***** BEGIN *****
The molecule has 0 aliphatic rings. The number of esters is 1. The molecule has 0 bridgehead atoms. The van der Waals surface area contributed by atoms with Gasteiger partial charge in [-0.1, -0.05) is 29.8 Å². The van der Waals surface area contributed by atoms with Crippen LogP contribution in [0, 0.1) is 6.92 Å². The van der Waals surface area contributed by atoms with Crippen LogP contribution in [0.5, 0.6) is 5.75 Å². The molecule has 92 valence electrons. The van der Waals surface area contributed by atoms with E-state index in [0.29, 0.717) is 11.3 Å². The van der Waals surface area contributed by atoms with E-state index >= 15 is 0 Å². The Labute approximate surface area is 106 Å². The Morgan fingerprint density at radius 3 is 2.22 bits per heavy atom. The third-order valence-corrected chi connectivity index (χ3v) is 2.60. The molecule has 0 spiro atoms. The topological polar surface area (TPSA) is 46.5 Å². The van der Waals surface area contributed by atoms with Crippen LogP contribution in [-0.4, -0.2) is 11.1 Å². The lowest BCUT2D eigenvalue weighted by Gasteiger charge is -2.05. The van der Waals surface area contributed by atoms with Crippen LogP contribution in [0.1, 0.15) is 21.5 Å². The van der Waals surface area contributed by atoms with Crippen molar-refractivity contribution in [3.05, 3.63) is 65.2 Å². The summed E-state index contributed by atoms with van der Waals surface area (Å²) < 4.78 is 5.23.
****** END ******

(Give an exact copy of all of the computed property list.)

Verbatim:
The molecule has 0 aliphatic rings. The number of esters is 1. The molecule has 0 bridgehead atoms. The van der Waals surface area contributed by atoms with Gasteiger partial charge in [-0.1, -0.05) is 29.8 Å². The van der Waals surface area contributed by atoms with Crippen LogP contribution in [0, 0.1) is 6.92 Å². The van der Waals surface area contributed by atoms with Crippen LogP contribution in [0.5, 0.6) is 5.75 Å². The molecule has 92 valence electrons. The van der Waals surface area contributed by atoms with E-state index in [0.29, 0.717) is 11.3 Å². The van der Waals surface area contributed by atoms with E-state index >= 15 is 0 Å². The Labute approximate surface area is 106 Å². The Morgan fingerprint density at radius 3 is 2.22 bits per heavy atom. The third-order valence-corrected chi connectivity index (χ3v) is 2.60. The molecule has 0 spiro atoms. The topological polar surface area (TPSA) is 46.5 Å². The van der Waals surface area contributed by atoms with Crippen LogP contribution in [-0.4, -0.2) is 11.1 Å². The lowest BCUT2D eigenvalue weighted by Gasteiger charge is -2.05. The van der Waals surface area contributed by atoms with Crippen LogP contribution in [0.1, 0.15) is 21.5 Å². The van der Waals surface area contributed by atoms with Crippen molar-refractivity contribution in [3.05, 3.63) is 65.2 Å². The summed E-state index contributed by atoms with van der Waals surface area (Å²) < 4.78 is 5.23.